An Almost Sky Blue Hand

Rami Saari On:

An Almost Sky Blue Hand by Rhea Galanaki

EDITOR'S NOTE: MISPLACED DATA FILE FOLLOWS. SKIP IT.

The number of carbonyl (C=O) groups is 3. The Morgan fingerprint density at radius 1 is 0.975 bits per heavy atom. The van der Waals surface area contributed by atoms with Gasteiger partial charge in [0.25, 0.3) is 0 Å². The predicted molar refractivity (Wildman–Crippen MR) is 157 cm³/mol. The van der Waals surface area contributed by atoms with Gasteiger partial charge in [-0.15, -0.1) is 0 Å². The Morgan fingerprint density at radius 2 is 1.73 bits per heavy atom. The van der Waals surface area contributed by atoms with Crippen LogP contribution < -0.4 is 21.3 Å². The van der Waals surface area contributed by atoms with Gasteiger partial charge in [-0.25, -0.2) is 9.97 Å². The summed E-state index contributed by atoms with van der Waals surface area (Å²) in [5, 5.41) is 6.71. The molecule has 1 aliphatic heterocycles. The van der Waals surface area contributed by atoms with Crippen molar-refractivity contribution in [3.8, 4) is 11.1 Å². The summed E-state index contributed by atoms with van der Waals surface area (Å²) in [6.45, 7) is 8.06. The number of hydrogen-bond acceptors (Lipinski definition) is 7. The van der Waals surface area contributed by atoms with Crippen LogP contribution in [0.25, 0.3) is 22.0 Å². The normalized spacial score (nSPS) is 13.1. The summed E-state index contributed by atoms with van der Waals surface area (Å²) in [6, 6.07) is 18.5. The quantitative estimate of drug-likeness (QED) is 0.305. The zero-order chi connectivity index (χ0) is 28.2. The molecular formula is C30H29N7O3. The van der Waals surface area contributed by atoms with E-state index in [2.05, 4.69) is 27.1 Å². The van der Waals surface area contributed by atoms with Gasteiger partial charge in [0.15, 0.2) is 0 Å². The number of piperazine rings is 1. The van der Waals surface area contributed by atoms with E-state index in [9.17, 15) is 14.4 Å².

Our future is composed of our memories. Our present is also heavily shaped by them: our preferences, choices and actions are forever influenced by what we have experienced, loved and learned, what caused us pain, what we were drawn or averse to, by what we grew up imagining we couldn’t do without. Needless to mention, our past—the foundation of our memories—is also built from our predecessors and their memories: the fears, trials and experiences that shaped their past, present and future. In the story “An Almost Sky Blue Hand,” the writer relays the history of a meaningful friendship in her life, years after her friend had gone her separate way, once and for all. What is left of the person we loved after they have gone? What is forever imprinted on the memory after the thing itself has faded and disappeared? What is the importance of exciting things that happened to us once upon a time but meanwhile have become obsolete? On the seam between dream and reality the writer, who believes in humanistic values such as friendship, solidarity and social involvement, tells a story that alludes to the era in which she had risen as a literary figure and expert in liberal arts in a country that had been torn apart by foreign occupations, civil war and military dictatorship, and continues to struggle today with economic crises and relentless internal and foreign pressures. “An Almost Sky Blue Hand” consistently touches on the mist of memory, but also inspires us to contemplate the place of the present in our lives. Ultimately, the story indicates that our future is composed of our memories even in a constantly changing world.